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Exhibitor briefing

We look forward to welcoming you to the UCISA16 Conference.  We are grateful for the support you and your fellow exhibitors and sponsors give UCISA and hope you have a productive few days in Manchester.  This briefing highlights the current issues for IT departments and is intended to help you get the most out of the event.

It is clear that the sector will see a significant amount of change in the coming years.  The effect of the removal of the student fee cap in England is starting to be seen, funding continues to be reduced and, in the next nine months, the proposals in the Green Paper Teaching excellence, social mobility and student choice will be developed.  Each has an impact on IT service departments.  

  • The use of data

Universities are already starting to make more effective use of the data they hold.  Data is at the core of scenario planning, modelling the impact of variations in student numbers on institutional finances and resources.  The Green Paper will draw on institutionally supplied data for the Teaching Excellence Framework; it is likely that this and other measures introduced in England will also be introduced elsewhere in the UK.  Data on all student engagement is being used to identify those students at risk of dropping out but, as the Higher Education Commission’s report From Bricks to Clicks notes, there is perhaps greater benefit to be delivered through using analytics for adaptive and personalised learning.  The HEIDI Plus and Jisc’s Learning Analytics programmes are two national initiatives looking to make more effective use of data in the sector.

  • A blended delivery model

Many IT departments have addressed the perennial challenge of delivering more for less by moving to a blended delivery model with cloud services integrated with in house provision.  As UCISA’s briefing paper on cloud computing notes, the reasons for moving to the cloud are varied.  In many instances institutions have deployed cloud solutions to improve the quality of service, improve resilience, or address skills shortages.  We have seen the emergence of more flexible arrangements to facilitate sharing and allow extension to other institutions.  These arrangements benefit both the supplier as they facilitate growth within a single contract and the institutions involved as they enjoy economies of scale.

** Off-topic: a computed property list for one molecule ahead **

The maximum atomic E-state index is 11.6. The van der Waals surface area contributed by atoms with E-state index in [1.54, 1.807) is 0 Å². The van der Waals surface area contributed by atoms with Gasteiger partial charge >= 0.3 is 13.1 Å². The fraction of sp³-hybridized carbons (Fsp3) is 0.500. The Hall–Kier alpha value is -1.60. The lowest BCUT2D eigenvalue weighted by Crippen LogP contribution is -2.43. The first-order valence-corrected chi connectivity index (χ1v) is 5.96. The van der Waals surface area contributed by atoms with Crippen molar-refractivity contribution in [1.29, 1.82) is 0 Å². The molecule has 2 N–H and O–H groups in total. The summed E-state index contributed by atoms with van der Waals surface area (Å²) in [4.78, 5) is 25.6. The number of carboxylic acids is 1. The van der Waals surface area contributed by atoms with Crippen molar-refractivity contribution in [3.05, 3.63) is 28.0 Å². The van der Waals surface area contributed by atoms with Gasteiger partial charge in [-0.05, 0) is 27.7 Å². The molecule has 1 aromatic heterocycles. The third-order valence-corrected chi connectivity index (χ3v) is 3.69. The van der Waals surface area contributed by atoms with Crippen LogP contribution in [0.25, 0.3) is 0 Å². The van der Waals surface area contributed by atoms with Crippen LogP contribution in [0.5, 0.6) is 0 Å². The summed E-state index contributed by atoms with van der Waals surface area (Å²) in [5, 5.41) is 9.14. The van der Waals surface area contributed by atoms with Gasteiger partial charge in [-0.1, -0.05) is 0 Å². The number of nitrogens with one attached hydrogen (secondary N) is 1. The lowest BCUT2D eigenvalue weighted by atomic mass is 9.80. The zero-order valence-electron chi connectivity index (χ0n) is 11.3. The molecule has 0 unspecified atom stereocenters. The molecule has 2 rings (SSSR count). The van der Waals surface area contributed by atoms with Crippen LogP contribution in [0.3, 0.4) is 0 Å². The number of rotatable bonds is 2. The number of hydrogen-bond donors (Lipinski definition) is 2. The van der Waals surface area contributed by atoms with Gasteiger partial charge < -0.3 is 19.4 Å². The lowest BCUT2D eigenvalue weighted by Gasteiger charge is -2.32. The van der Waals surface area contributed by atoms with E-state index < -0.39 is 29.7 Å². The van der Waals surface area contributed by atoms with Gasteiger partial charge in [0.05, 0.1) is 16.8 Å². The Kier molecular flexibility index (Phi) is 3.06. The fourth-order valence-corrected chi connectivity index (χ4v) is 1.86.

• Skills and collaboration

The skills required within an IT department have changed; there is a growing need for relationship management functions, both internally to identify the requirements of the institution and externally to work in partnership with suppliers to ensure efficient and effective systems.  The need for partnership extends to collaboration with other service departments.  One example is the development of new learning spaces; UCISA has recently collaborated with AUDE and SCHOMS, its sister organisations for Estates and Media Services respectively to publish a Learning Spaces Toolkit to provide guidance in this area.  The effective use of technology and social media requires staff (both academic and professional services) to understand how the digital solutions can be effectively deployed.  UCISA has published case studies on Digital capabilities and the Social Media Toolkit to highlight best practice.

  • Cybersecurity

The threat of cyber attack has become one of biggest concerns for UK businesses.  Universities and colleges are no different and IT Directors will be deploying technical measures as well as engaging with their colleagues to develop policy, to raise awareness and to implement an effective information security management system.  A year ago UCISA launched its Information Security Management Toolkit to provide guidance on how to implement an information security management system and we have recently procured an online course aimed at developing a broad awareness of Information Security issues among university staff.

How UCISA supports you

One of UCISA’s functions is to act as a representative and lobbying body.  This extends to all our members; in the past year we have highlighted the need for early supplier engagement in the HEDIIP and HESA Data Futures programmes and have worked with Jisc to develop a template a statement of requirements to help suppliers understand the needs of UK higher education in relation to the electronic management of assessment.  In addition, we have

  • Collaborated with HESA to run a workshop to raise awareness of a number of HESA related developments;
  • Highlighted a number of procurement opportunities through our weekly digest;
  • Run seminars for corporate members highlighting the current trends in higher education;
  • Run the Selling IT to universities course for corporate sales and marketing staff;
  • Worked with a UCISA Corporate Member to deliver savings for the Department of Business, Innovation and Skills estimated to be £600,000 on their disability support programme.

I hope that you find this briefing a useful aid to your conversations with the delegates.  Background on political factors influencing the sector is available on the UCISA website.  The UCISA website gives news about our activities; many of the resources published and listed above are available for use by all UCISA members.   The UCISA blog includes news of activity across the sector and we also circulate a weekly digest to the UCISA Announce list.  Alternatively, you may wish to follow UCISA on Twitter via @ucisa.   Finally, I would like to remind you that the Conference sessions are open to exhibitors and would encourage you to drop in to the sessions as they may well give you further insight on the challenges currently facing the sector.

The UCISA team and Conference Committee look forward to meeting you in Manchester.

Regards
Peter Tinson
UCISA Executive Director

 
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